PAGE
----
Since the iPhone X has hit the market, people have been trying all sorts of ways to trick the phone's Face ID feature, including this creepy, cobbled-together mask. This put an end to Ammar's Face ID hacks. However, the company explicitly admitted that the chances of breaking Face ID security increase with siblings, twins, and children under the age of 13, by publishing a security white paper.
It is possible that the son's age played a role as Apple has said that the "undeveloped facial features" in those under the age of 13 could cause issues with Face ID. But a new video, featuring a Mom-son duo, shows the facial recognition tech is more vulnerable than it appears. Ammar could once again unlock her iPhone X, but only on the third and sixth attempt. We were sitting down in our bedroom and were just done setting up the Face IDs, our 10-year-old son walked in anxious to get his hands on the new iPhone X. Right away my wife declared that he was not going to access her phone. He doesn't fall under the "twins" exception and has a big age difference compared to my wife. His face is smaller than my wife's face and the geometry of their faces don't match, at least to human eyes. Apple in its security white paper says this "augmentation process" for its Face ID model is to "keep up with dramatic changes in your facial hair or makeup use, while minimising false acceptance".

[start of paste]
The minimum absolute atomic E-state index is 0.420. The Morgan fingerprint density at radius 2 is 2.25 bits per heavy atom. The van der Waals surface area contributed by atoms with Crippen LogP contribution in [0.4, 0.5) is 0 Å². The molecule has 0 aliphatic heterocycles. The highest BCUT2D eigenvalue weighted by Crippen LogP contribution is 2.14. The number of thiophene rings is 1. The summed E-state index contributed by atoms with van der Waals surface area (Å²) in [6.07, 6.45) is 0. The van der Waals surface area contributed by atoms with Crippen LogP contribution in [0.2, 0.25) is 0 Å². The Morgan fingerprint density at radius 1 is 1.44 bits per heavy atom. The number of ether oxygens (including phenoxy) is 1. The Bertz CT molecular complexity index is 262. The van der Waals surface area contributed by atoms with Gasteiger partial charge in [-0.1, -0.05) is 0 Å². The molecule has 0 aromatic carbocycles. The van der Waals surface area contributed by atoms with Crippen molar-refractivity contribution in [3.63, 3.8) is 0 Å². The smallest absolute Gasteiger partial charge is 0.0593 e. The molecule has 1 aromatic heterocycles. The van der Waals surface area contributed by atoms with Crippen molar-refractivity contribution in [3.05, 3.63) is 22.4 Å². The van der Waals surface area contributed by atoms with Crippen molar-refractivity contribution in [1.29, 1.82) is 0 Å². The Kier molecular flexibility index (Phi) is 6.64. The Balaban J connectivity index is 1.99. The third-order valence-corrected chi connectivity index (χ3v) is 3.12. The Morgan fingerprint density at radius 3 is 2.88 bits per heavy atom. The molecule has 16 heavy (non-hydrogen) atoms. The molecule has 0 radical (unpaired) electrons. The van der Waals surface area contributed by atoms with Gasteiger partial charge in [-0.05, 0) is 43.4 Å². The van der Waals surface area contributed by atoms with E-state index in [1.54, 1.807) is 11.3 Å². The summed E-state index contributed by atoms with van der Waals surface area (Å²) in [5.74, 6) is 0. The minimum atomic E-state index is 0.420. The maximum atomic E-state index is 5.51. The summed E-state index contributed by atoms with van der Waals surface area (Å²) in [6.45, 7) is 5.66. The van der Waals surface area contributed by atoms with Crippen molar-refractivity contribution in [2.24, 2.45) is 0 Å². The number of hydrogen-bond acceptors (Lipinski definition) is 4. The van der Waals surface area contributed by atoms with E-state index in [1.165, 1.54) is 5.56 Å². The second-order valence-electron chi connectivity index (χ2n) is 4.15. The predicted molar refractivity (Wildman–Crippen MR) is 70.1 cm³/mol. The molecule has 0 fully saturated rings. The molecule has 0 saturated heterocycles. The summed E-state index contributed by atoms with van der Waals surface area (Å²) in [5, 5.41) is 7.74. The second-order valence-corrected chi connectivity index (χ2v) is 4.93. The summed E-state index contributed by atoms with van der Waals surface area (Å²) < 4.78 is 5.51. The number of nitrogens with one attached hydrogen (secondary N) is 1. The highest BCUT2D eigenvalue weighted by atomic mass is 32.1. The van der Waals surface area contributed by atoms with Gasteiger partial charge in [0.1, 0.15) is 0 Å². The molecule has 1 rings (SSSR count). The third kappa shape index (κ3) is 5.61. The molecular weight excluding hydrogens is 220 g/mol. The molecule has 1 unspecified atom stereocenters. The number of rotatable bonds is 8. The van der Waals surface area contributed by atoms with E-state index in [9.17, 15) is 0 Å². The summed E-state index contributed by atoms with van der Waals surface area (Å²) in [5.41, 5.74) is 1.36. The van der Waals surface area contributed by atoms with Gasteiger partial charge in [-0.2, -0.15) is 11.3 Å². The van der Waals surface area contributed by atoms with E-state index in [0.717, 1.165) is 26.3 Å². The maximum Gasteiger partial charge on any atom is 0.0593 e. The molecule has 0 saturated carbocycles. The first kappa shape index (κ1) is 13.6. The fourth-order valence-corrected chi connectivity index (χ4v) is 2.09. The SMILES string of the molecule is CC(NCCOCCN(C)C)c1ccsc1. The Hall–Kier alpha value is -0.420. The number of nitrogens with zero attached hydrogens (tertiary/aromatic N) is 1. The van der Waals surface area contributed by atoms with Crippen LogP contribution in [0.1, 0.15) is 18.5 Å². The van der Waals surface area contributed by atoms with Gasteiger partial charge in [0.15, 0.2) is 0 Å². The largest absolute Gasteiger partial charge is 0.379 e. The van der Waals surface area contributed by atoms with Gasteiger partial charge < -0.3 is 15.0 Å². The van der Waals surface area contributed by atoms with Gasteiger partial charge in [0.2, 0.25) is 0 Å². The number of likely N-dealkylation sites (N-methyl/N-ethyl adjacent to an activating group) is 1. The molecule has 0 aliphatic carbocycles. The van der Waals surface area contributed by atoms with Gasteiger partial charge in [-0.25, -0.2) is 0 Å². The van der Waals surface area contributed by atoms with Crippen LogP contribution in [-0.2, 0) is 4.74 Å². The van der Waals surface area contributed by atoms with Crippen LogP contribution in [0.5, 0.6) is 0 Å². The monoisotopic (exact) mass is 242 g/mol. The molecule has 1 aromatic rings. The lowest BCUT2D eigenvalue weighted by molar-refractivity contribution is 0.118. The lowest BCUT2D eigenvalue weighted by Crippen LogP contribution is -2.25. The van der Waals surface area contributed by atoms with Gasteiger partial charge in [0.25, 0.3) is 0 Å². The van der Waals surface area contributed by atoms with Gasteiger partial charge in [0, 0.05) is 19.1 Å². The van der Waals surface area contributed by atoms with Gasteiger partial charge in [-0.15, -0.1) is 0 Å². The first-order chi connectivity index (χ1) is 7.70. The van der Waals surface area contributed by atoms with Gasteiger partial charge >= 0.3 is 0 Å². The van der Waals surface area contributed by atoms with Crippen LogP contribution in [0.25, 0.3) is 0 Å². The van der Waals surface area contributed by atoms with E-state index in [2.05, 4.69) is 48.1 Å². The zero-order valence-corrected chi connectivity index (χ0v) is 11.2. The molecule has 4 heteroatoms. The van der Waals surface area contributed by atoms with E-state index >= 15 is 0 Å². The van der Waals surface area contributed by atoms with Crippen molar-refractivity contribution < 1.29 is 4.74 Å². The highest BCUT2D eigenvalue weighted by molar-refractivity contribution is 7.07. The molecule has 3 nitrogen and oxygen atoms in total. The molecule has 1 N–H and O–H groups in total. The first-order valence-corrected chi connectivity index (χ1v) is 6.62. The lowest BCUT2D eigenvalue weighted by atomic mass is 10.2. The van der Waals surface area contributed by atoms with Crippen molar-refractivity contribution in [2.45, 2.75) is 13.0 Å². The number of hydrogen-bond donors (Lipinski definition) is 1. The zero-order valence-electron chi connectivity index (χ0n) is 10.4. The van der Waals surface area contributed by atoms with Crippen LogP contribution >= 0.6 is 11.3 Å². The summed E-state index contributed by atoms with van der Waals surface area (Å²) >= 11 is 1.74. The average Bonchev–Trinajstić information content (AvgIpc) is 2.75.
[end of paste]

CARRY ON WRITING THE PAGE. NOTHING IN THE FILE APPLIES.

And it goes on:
Zimbabwe crisis: What we know so far
ZANU-PF responded by accusing the commander of "treasonable conduct meant to disturb national peace and incite insurrection". Mugabe's firing of Vice President Emmerson Mnangagwa, his right-hand man for almost four decades, stunned the nation.
According to the Wired, the 10-year-old kid did not just unlocked his mother's phone, but after discovering that he was able to breach phone's security on his mother's phone, he tried hands on another iPhone X, which was of his father, and succeeded there too.
While cases like this one might not be that common, it seems family members with similar facial structure could circumvent the privacy of their loved ones by fooling the Face ID tech. But it would be troublesome if that 1 person is living in the vicinity of the iPhone X user. But the researchers' team at security firm Bkav allegedly proved that assurance wrong through a mask that cost $150 (approximately Rs. 9,800) to make.